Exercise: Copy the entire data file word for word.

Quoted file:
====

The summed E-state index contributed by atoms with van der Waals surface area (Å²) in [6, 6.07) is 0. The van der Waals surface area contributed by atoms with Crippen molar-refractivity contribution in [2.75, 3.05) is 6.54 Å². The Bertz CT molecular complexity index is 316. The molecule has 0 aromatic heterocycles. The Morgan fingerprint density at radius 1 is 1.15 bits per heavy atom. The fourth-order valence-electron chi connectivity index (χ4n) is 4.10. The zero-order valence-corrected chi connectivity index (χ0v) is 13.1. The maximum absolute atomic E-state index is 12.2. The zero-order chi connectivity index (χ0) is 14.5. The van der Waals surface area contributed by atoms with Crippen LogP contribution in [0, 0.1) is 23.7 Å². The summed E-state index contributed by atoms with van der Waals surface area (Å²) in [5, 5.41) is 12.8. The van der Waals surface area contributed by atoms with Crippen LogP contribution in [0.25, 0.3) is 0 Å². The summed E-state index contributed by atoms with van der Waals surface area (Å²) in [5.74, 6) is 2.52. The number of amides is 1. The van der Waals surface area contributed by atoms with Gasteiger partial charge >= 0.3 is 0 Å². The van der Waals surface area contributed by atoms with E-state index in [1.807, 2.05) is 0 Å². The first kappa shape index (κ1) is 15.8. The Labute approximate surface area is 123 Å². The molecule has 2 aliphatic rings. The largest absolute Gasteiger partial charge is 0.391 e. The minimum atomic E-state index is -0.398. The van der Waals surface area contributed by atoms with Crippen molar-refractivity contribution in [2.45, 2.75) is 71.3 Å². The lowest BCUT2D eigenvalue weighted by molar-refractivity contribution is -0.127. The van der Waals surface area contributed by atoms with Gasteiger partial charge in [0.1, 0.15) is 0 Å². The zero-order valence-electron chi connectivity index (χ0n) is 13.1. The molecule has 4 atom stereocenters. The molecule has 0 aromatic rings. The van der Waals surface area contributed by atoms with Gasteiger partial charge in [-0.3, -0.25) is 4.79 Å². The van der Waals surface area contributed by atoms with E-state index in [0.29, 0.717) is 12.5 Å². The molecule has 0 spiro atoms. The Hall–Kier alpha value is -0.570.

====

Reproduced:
The summed E-state index contributed by atoms with van der Waals surface area (Å²) in [6, 6.07) is 0. The van der Waals surface area contributed by atoms with Crippen molar-refractivity contribution in [2.75, 3.05) is 6.54 Å². The Bertz CT molecular complexity index is 316. The molecule has 0 aromatic heterocycles. The Morgan fingerprint density at radius 1 is 1.15 bits per heavy atom. The fourth-order valence-electron chi connectivity index (χ4n) is 4.10. The zero-order valence-corrected chi connectivity index (χ0v) is 13.1. The maximum absolute atomic E-state index is 12.2. The zero-order chi connectivity index (χ0) is 14.5. The van der Waals surface area contributed by atoms with Crippen LogP contribution in [0, 0.1) is 23.7 Å². The summed E-state index contributed by atoms with van der Waals surface area (Å²) in [5, 5.41) is 12.8. The van der Waals surface area contributed by atoms with Crippen LogP contribution in [0.25, 0.3) is 0 Å². The summed E-state index contributed by atoms with van der Waals surface area (Å²) in [5.74, 6) is 2.52. The number of amides is 1. The van der Waals surface area contributed by atoms with Gasteiger partial charge >= 0.3 is 0 Å². The van der Waals surface area contributed by atoms with E-state index in [1.807, 2.05) is 0 Å². The first kappa shape index (κ1) is 15.8. The Labute approximate surface area is 123 Å². The molecule has 2 aliphatic rings. The largest absolute Gasteiger partial charge is 0.391 e. The minimum atomic E-state index is -0.398. The van der Waals surface area contributed by atoms with Crippen molar-refractivity contribution in [2.45, 2.75) is 71.3 Å². The lowest BCUT2D eigenvalue weighted by molar-refractivity contribution is -0.127. The van der Waals surface area contributed by atoms with Gasteiger partial charge in [0.1, 0.15) is 0 Å². The zero-order valence-electron chi connectivity index (χ0n) is 13.1. The molecule has 4 atom stereocenters. The molecule has 0 aromatic rings. The van der Waals surface area contributed by atoms with Gasteiger partial charge in [-0.3, -0.25) is 4.79 Å². The van der Waals surface area contributed by atoms with E-state index in [0.29, 0.717) is 12.5 Å². The molecule has 0 spiro atoms. The Hall–Kier alpha value is -0.570.